PHOTO: Danny Masterson on "The Ranch."
Danny Masterson on "The Ranch."

Melissa Silverstein, the founder and editor of the website Women and Hollywood, says she thinks many companies are cleaning house so quickly because there had always been rumors in the workplace, but no real proof and that people have been afraid to speak up until now.

"I wouldn't say they are cutting ties before they actually get complaints," she said. "They look into them. What I think happened was, people heard rumors and rumbling, but they had no real complaints. Nobody spoke up because everybody was afraid. Lots of institutions don't have mechanisms where it's safe for women to report. HR is still a tool of the company and a function to protect the company."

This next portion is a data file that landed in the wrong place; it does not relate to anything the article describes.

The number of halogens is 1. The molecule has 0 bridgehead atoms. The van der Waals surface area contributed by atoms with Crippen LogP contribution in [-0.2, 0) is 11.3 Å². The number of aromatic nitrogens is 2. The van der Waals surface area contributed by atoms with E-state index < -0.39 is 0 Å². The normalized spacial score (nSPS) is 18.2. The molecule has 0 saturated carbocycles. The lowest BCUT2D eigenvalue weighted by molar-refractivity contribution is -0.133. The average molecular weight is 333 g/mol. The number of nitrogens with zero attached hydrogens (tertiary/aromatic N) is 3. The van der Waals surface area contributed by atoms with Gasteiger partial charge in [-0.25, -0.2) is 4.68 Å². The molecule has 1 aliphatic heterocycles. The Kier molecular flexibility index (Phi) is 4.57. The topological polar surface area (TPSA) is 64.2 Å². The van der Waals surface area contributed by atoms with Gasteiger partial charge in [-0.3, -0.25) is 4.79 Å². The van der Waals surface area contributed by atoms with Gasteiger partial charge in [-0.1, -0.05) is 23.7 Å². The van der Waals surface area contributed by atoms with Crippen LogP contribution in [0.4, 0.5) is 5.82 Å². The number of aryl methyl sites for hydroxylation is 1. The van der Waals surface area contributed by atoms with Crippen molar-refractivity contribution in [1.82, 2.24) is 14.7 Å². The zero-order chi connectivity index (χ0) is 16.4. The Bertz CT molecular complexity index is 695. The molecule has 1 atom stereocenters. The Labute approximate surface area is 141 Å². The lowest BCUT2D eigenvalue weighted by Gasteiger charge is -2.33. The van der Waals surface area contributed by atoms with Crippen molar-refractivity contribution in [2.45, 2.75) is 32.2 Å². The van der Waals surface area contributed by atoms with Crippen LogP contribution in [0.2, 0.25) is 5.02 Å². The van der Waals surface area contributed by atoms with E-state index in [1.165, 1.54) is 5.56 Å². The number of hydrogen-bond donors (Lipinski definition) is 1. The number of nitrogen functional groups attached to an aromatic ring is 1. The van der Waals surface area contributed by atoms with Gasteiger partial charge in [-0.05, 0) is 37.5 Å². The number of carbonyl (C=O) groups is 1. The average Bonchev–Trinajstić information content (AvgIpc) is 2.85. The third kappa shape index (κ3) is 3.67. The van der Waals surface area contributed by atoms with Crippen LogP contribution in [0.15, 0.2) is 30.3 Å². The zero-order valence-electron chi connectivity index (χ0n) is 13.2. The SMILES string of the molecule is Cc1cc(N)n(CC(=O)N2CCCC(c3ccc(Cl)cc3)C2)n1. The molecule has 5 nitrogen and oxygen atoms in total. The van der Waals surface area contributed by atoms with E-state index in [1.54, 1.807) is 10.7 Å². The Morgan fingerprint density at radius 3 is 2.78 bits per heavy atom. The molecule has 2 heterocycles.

But with the culture of silence and fear breaking down in this current shift, Silverstein says companies are now "getting confirmation on things they might have heard before and are able -- no, must -- respond to it."

This doesn't mean things are all OK now, not by any means. There's still a lot of work to do to make women feel safe and towards equality, she adds.

"The issue is how do companies create a climate where people continue to report, so that women are protected and they can get their work done and they want equal opportunities," she said.

She points to the lack of women in senior management in big corporations and studios that is why this problem is so pervasive within the industry.

"Finally people are saying, 'We have a zero tolerance policy,'" she said.